Keywords: Thermal Management, lithium ion battery, mini-channel cooling plates

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87 Development of an Systematic Design in Evaluating Force-On-Force Security Exercise at Nuclear Power Plants

Authors: Seungsik Yu, Minho Kang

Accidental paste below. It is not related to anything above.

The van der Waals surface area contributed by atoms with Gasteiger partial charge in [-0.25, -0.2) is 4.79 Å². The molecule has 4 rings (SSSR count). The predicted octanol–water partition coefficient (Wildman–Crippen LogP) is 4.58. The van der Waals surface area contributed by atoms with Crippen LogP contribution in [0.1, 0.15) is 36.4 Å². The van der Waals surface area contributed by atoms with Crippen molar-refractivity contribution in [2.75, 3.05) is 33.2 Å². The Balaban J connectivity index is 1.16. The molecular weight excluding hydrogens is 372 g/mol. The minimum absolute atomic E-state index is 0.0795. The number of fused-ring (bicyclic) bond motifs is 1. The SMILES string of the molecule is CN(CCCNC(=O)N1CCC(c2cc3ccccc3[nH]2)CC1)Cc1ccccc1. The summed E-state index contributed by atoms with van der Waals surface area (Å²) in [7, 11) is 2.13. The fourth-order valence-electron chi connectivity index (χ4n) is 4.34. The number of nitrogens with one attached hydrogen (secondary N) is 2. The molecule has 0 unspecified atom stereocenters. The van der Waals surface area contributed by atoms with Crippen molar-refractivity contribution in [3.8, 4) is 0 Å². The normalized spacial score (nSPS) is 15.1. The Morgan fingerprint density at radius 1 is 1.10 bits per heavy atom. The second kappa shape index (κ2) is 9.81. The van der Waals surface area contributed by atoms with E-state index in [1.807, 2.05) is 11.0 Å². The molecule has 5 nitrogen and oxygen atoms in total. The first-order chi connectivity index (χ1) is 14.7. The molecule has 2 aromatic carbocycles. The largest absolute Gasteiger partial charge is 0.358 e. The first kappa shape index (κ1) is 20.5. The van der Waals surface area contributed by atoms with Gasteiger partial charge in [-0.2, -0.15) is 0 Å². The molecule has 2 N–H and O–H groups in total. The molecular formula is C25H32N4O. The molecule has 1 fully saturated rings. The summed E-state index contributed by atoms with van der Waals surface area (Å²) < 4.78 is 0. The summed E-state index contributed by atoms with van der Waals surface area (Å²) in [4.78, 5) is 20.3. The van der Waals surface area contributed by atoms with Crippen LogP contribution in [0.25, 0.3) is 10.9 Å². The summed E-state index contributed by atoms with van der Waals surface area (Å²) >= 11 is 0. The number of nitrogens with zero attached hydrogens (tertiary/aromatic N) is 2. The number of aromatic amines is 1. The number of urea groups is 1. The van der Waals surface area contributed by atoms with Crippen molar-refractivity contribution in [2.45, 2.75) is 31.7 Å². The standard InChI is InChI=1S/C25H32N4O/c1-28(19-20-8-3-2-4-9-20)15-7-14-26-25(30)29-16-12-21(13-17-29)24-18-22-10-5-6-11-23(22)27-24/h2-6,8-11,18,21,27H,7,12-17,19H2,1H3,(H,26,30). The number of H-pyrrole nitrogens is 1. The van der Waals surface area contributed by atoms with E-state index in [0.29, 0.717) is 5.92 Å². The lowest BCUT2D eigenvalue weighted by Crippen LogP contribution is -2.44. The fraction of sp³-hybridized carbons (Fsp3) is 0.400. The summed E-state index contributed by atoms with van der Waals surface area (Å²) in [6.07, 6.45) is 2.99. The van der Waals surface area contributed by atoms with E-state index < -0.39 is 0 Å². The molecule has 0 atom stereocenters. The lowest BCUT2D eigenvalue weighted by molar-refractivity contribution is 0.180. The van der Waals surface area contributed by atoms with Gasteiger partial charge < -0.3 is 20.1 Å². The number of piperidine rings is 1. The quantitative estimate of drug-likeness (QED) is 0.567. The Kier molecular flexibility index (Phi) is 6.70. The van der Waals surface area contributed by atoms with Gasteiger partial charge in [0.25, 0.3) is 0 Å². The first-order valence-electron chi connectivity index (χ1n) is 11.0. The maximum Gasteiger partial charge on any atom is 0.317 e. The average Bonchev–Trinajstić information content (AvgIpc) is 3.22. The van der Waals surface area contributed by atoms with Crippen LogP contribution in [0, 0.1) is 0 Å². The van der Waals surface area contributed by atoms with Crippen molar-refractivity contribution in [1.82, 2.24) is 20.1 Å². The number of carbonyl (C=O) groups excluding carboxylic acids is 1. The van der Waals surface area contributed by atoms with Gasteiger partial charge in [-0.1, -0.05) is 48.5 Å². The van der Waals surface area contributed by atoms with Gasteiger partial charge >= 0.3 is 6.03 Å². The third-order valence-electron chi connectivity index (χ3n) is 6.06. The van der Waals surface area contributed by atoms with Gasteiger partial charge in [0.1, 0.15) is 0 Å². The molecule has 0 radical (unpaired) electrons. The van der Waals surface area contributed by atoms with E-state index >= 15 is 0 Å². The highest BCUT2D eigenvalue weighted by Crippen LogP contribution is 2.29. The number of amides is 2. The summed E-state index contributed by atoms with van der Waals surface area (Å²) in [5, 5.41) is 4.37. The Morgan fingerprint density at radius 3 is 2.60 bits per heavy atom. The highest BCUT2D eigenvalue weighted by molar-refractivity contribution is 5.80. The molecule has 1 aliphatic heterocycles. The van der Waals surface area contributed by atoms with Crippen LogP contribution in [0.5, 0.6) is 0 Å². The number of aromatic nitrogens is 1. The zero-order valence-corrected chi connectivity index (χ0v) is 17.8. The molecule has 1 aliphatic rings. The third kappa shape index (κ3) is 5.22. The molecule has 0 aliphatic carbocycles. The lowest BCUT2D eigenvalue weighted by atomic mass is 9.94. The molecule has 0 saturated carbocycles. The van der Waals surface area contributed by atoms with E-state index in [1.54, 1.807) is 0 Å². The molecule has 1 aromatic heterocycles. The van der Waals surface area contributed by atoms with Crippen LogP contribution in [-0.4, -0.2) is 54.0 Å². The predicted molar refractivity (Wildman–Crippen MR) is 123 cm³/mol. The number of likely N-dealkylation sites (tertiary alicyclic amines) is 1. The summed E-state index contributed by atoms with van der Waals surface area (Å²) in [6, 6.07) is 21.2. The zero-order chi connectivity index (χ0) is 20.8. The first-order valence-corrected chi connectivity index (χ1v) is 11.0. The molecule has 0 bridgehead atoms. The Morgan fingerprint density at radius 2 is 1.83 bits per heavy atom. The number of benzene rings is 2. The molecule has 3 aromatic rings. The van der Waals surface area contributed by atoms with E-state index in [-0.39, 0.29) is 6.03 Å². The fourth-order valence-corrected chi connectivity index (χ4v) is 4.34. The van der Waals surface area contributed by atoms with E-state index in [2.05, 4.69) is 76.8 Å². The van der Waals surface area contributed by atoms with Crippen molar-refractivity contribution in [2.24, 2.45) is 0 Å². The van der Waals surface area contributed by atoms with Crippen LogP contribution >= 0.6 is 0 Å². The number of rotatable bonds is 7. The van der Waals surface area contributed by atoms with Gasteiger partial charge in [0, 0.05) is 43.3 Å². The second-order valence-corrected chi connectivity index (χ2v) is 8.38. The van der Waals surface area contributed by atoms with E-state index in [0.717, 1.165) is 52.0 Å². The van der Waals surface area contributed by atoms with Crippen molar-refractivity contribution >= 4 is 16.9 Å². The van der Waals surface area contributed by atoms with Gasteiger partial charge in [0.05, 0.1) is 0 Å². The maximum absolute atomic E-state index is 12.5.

As the threat of terrorism to nuclear facilities is increasing globally after the attacks of September 11, we are striving to recognize the physical protection system and strengthen the emergency response system. Since 2015, Korea has implemented physical protection security exercise for nuclear facilities. The exercise should be carried out with full cooperation between the operator and response forces. Performance testing of the physical protection system should include appropriate exercises, for example, force-on-force exercises, to determine if the response forces can provide an effective and timely response to prevent sabotage. Significant deficiencies and actions taken should be reported as stipulated by the competent authority. The IAEA(International Atomic Energy Agency) is also preparing force-on-force exercise program documents to support exercise of member states. Currently, ROK(Republic of Korea) is implementing exercise on the force-on-force exercise evaluation system which is developed by itself for the nuclear power plant, and it is necessary to establish the exercise procedure considering the use of the force-on-force exercise evaluation system. The purpose of this study is to establish the work procedures of the three major organizations related to the force-on-force exercise of nuclear power plants in ROK, which conduct exercise using force-on-force exercise evaluation system. The three major organizations are composed of licensee, KINAC (Korea Institute of Nuclear Nonproliferation and Control), and the NSSC(Nuclear Safety and Security Commission). Major activities are as follows. First, the licensee establishes and conducts an exercise plan, and when recommendations are derived from the result of the exercise, it prepares and carries out a force-on-force result report including a plan for implementation of the recommendations. Other detailed tasks include consultation with surrounding units for adversary, interviews with exercise participants, support for document evaluation, and self-training to improve the familiarity of the MILES (Multiple Integrated Laser Engagement System). Second, KINAC establishes a force-on-force exercise plan review report and reviews the force-on-force exercise plan report established by licensee. KINAC evaluate force-on-force exercise using exercise evaluation system and prepare training evaluation report. Other detailed tasks include MILES training, adversary consultation, management of exercise evaluation systems, and analysis of exercise evaluation results. Finally, the NSSC decides whether or not to approve the force-on-force exercise and makes a correction request to the nuclear facility based on the exercise results. The most important part of ROK's force-on-force exercise system is the analysis through the exercise evaluation system implemented by KINAC after the exercise. The analytical method proceeds in the order of collecting data from the exercise evaluation system and analyzing the collected data. The exercise application process of the exercise evaluation system introduced in ROK in 2016 will be concretely set up, and a system will be established to provide objective and consistent conclusions between exercise sessions. Based on the conclusions drawn up, the ultimate goal is to complement the physical protection system of licensee so that the system makes licensee respond effectively and timely against sabotage or unauthorized removal of nuclear materials.